Some drug companies may also be reluctant to conduct collaborative research and development on investigational drugs because of antitrust concerns. However, antitrust laws are not likely to pose barriers to collaborations among companies, particularly if they will not limit competition; if the collaborators do not already have entrenched products; if the collaboration is limited to core research efforts; and if it is possible to show the benefits of the collaboration likely exceeded those achievable on an independent basis. Guidance from the U.S. Federal Trade Commission and the Department of Justice about antitrust issues is available and includes recommendations for joint ventures in research and development (36).

Regulatory issues

There is concern over the lack of clarity about U.S. Food and Drug Administration (FDA) regulations on the development of investigational agents in combinations, resulting in drug companies being less willing to participate in collaborations. In an attempt to address this issue, the FDA recently released a draft guidance for industry on the codevelopment of 2 or more unmarketed investigational drugs for use in combination (37). The premise for this guidance is the clinical need for combination therapies, the FDA's flexibility in ascertaining the contributions of individual agents in a combination, the need to show the biologic rationale for the combination, and the case-specific nature of investigational new drug (IND) submissions and labeling issues for which FDA encourages sponsors to consult with the agency early and often in the development process (38). The European Medicines Agency has also recently released a draft guidance on regulatory issues surrounding combination therapies (Fig. 1B; ref. 39).

For combination regimens, sponsors are often required to show the contribution of each drug component. However, there are times when it is unethical to study single agents because they may be much less likely to be effective as monotherapy than in combination. In these cases, a multi-arm clinical trial is not required to determine the need for combining agents; rather, compelling preclinical data, results from phase II trials, or related information can be used. The FDA encourages pre-IND consultations, especially for innovative study designs, to discuss potential issues about combination testing.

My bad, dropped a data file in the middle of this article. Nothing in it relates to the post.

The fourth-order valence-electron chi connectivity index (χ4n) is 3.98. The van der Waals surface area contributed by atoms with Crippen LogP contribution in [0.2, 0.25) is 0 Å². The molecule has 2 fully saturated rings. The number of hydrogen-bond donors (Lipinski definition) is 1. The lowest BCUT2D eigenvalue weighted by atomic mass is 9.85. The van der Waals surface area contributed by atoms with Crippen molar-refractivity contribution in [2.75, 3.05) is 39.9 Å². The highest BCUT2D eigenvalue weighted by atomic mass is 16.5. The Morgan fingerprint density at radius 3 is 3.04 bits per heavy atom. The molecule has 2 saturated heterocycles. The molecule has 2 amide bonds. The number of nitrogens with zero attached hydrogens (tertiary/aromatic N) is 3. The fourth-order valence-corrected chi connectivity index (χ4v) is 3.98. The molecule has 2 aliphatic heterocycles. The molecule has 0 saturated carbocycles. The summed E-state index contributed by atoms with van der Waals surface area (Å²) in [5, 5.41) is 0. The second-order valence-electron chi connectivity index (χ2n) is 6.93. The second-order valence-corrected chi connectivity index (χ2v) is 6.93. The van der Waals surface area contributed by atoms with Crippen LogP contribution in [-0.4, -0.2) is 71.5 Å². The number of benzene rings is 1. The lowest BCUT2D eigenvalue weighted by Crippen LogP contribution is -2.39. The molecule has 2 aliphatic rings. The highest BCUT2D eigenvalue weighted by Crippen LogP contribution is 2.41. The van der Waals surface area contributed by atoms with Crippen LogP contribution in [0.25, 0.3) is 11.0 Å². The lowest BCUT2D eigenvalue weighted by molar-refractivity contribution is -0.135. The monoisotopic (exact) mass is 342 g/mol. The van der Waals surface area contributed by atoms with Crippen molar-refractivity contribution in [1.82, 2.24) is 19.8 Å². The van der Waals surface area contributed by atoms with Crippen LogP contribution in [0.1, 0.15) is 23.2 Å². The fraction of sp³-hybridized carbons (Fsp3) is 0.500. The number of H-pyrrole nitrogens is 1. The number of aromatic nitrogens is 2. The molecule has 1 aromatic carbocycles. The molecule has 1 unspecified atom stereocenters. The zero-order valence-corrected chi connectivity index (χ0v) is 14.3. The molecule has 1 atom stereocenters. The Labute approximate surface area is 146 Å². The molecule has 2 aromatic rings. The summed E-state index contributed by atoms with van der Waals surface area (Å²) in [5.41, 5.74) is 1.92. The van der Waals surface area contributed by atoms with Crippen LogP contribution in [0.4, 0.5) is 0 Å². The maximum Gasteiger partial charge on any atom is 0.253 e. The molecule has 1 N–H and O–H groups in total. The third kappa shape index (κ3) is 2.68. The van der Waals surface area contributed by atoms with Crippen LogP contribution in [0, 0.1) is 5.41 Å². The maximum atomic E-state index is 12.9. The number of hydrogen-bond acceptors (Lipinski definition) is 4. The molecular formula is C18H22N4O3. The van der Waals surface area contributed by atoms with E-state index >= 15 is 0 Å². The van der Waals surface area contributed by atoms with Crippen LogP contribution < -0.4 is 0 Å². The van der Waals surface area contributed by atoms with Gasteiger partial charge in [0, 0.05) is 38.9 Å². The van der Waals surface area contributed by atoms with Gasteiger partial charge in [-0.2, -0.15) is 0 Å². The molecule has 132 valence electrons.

Given the complexity of cancer and the mounting evidence that combination therapy is likely to result in more effective cancer treatments, it is imperative to build greater collaborations among industry, academia, and government for developing combination investigational cancer therapies. Several suggestions for how to facilitate such collaboration have been presented in this article.

It is important for the entire drug development community to embrace and integrate collaboration models to advance combination investigational cancer therapy development. There is an urgency to identify solutions for the identified barriers because patients are waiting and their lives are at stake. New and better therapies, many of which will require novel drug combinations, are desperately needed if we are to make an impact on outcomes for patients with cancer.

R. Canetta is employed by Bristol-Myers Squibb and has ownership interest (including patents) in BMY, MJN, and ZMH. J.A. Wagner is employed by Merck Research Laboratories as Vice President, PLM and has ownership interest (including patents) in Merck. J. Hohneker is employed by Novartis Pharma AG as Global Head of Development for Integrated Hospital Care and has ownership interest (including patents) in Novartis AG. He also served as chair for the workshop that contributed to the content of this article and was intimately involved with workshop development. No potential conflicts of interest were disclosed by the other authors.

The responsibility for the content of this article rests with the authors and does not necessarily represent the views of the Institute of Medicine (IOM), its committees, or its convening activities.

Conception and design: P.M. LoRusso, R. Canetta, J.A. Wagner, E.P. Balogh, S.J. Nass, S.A. Boerner, J. Hohneker

Development of methodology: J. Hohneker

Acquisition of data (provided animals, acquired and managed patients, provided facilities, etc.): P.M. LoRusso, R. Canetta, J.A. Wagner, E.P. Balogh, S.J. Nass, S.A. Boerner, J. Hohneker

Analysis and interpretation of data (e.g., statistical analysis, biostatistics, computational analysis): P.M. LoRusso, R. Canetta, J.A. Wagner, E.P. Balogh, S.J. Nass, S.A. Boerner, J. Hohneker

Writing, review, and/or revision of the manuscript: P.M. LoRusso, R. Canetta, J.A. Wagner, E.P. Balogh, S.J. Nass, S.A. Boerner, J. Hohneker

Administrative, technical, or material support (i.e., reporting or organizing data, constructing databases): E.P. Balogh, S.A. Boerner

Study supervision: S.J. Nass

The activities of the IOM's NCPF are supported by its sponsoring members, which currently include the National Cancer Institute, the Centers for Disease Control and Prevention, the American Association for Cancer Research, American Cancer Society, the American Society of Clinical Oncology, the Association of American Cancer Institutes, Bristol–Myers Squibb, C- Change, the CEO Roundtable on Cancer, GlaxoSmithKline Oncology, Novartis Oncology, the Oncology Nursing Society, and Sanofi Oncology. The authors thank the workshop planning committee, speakers, and participants. Planning committee members included J. Hohneker (chair), R. Canetta, Michaele Chamblee Christian, Roy S. Herbst, P.M. LoRusso, Frank McCormick, Richard Pazdur, Philip D. Porter, Ellen Sigal, J.A. Wagner, and James A. Zwiebel.